PC makers should stop worrying about a “MacBook Killer” and focus on 1 far more important idea

The Apple logo on a pedestal against a blue gradient background
(Image credit: Apple)

This week, Qualcomm released this promo video for its new Arm PCs featuring a familiar yet surprising face: Justin Long. Many will remember him as the star of the iconic “I’m a Mac” commercials Apple released between 2006 and 2009. Now, in the tech commercial cinematic universe, Long returns to represent one of Apple’s rivals. After a flurry of notifications from MacBook, he uses his Apple laptop to search: “Where can I find a snapdragon powered pc?” 

It’s the latest in a long, entertaining tradition of PC companies and Apple trading jabs. This latest chapter may mean something bigger for the PC world, though.  There’s a growing push by Apple’s rivals to topple the MacBook. It’s only been a few weeks since Microsoft announced its new collection of Copilot+ PCs. However, Microsoft, Qualcomm, Asus, and other PC manufacturers are all trying to convince consumers of the same thing: This new generation of AI-powered PCs are MacBook killers.

Is on-device AI really enough to take down the MacBook, though? In fact, can any PC truly be a “MacBook killer?” Toppling Apple’s Mac empire is about more than that.  

What makes a “MacBook killer?” 

Asus Zenbook S16

(Image credit: Asus)

It has become standard practice to compare virtually any new consumer laptop to the latest MacBooks. Microsoft was quick to do so last month when it unveiled the new models of its Surface Laptop and Surface Pro. Asus took aim at Apple this week at Computex when it announced the new Zenbook S16, claiming it's thinner, lighter, and more powerful than the MacBook Air M3.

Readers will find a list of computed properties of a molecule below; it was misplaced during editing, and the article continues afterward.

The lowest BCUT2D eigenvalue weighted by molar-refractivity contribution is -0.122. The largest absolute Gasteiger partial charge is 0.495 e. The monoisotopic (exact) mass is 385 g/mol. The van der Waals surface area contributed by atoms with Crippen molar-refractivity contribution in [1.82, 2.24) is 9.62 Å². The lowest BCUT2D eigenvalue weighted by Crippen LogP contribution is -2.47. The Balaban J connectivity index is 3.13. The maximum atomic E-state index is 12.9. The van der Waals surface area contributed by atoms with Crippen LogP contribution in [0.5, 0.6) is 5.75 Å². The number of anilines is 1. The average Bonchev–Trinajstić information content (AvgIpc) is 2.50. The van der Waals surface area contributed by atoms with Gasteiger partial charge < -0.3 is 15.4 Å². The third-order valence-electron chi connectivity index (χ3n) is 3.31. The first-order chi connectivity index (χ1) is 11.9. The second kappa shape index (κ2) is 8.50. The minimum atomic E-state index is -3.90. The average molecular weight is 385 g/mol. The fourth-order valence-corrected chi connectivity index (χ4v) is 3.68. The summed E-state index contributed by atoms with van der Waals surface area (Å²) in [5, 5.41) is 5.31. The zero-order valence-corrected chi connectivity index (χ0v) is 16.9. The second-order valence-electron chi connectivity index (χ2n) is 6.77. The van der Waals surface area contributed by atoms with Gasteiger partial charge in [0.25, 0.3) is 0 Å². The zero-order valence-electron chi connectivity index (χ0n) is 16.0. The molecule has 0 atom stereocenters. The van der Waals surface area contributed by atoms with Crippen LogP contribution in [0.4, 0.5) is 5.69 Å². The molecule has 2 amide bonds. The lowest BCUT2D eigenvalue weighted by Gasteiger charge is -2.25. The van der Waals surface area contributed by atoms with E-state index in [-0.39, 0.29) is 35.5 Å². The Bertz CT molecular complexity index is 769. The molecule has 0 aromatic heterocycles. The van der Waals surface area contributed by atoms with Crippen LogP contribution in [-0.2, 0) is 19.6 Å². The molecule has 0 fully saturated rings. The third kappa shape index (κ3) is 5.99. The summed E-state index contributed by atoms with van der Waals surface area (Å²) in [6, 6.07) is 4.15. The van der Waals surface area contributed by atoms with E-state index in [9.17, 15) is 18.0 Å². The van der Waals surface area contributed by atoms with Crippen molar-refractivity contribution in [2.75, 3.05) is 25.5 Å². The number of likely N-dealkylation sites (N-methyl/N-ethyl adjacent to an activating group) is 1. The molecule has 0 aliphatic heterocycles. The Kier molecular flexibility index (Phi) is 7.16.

We won’t be able to confirm (or disprove) those claims until we test all of these new devices. However, PC manufacturers have clearly found a common rival in Apple. The emergence of AI chips is only heating up the competition. Ever since the switch to Apple silicon, the MacBook has been experiencing a new era of enthusiasm from users, as proven by a growth in Mac sales even amidst overall declining sales at Apple. 

This begs the question, what really makes a PC a “MacBook killer” and does any PC truly deserve that title?

If you asked Asus, it would probably say that thinness and processing power are the keys to defeating the Mac. The main advantages Asus cited in its presentation for the Zenbook S16 were that it has “1.7x more performance than MacBook Pro” and is thinner than the MacBook Air. 

It’s worth noting that it’s only about 0.01 inches thinner and 0.05 pounds lighter than the MacBook Air M2. Anyone holding the two devices side-by-side would have a tough time noticing that difference. Luckily (or perhaps unluckily) for Asus, powerful hardware isn’t the only trait a PC needs to be an aspiring MacBook challenger. 

Powerful hardware isn’t enough to topple the MacBook 

Tim Cook at WWDC 2022

(Image credit: Apple)

Hardware comparisons are a crucial part of making sure consumers get the right laptop for them, but hardware isn’t the only factor at the core of the MacBook’s popularity. Of course, it’s an important factor, but not the only one. Software is arguably the top reason people choose and stay on the Mac platform. 

Copilot+ PCs may be even more powerful than the MacBook Pro. However, no amount of hardware advancements will turn Windows into macOS or get macOS onto PCs. That may be why PC manufacturers are leaning so heavily into AI features.